It’s not often that a restaurant review becomes a pop culture artifact, but Pete Wells’s takedown in The New York Times of Guy Fieri’s new place in Times Square has done just that. Wells wrote his review of Guy’s American Kitchen & Bar entirely as questions. It’s a one-sided Socratic debate, which as it builds, absolutely razes Fieri’s brand.
This is an awesome development, and not just because Fieri has long stood for every dick you’ve ever hated, the guy in high school with mirrored sunglasses who called you “faggot” or “babe.” It’s awesome because this could be a turning point for American restaurant criticism, the moment it turns away from ponderousness and becomes fun. Its moment to become modern, the way it did in the 1960s, when young writers like Mimi Sheraton and Nora Ephron challenged New York’s double-breasted gastro oligarchy.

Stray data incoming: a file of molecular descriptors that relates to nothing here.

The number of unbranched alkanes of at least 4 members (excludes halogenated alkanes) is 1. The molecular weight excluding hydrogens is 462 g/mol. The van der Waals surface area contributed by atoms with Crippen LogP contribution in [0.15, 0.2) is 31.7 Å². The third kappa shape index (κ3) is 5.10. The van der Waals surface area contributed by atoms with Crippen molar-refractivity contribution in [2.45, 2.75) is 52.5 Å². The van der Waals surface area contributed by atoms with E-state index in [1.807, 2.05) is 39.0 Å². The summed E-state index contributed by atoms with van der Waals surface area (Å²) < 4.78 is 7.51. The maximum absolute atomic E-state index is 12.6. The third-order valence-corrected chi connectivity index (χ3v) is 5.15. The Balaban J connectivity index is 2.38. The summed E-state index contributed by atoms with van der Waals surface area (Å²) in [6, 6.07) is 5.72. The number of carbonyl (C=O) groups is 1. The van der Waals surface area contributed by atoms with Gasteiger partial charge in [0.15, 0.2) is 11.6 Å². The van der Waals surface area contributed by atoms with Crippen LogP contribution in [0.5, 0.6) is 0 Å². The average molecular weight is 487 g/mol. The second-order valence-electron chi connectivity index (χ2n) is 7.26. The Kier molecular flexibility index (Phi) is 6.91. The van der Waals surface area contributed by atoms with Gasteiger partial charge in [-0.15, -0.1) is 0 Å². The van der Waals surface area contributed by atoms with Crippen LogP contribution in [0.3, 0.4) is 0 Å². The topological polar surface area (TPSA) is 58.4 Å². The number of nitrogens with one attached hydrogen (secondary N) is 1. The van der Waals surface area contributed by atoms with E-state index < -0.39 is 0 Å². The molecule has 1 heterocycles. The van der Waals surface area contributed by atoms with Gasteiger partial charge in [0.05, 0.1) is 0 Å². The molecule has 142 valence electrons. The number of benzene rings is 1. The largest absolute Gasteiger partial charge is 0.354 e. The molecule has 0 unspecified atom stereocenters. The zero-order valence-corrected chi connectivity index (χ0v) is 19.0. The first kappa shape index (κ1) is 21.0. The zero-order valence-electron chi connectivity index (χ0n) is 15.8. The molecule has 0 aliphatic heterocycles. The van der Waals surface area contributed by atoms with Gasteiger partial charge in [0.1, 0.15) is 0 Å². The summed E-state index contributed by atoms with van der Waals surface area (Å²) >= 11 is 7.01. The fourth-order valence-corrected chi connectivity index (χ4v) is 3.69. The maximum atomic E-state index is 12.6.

London food critics know how to have fun, and how to slay pretentiousness. Jay Rayner is a fierce writer who knows how not to be boring, something most American critics haven’t grasped. (Most American critics write by a formula that goes like this: intro-décor-first course-second course-dessert-wine list. Bleh.) I remember one savage and hilarious review by Giles Coren half a decade ago in The Times, in which he refused to give the address of the place because the food was so appalling. What American editor would ever let a critic get away with that?
Granted, Fieri is a unique case. But other Wells reviews—Talde, say; certainly Mission Chinese Food—have demonstrated a yearning to break free of convention. With his Fieri column as a statement of principle, Wells may have just liberated a new generation of American food critics from earnestly writing about the napery.
Photo of Guy Fieri with brewmaster Kelly Taylor from Guy’s American Kitchen & Bar / Facebook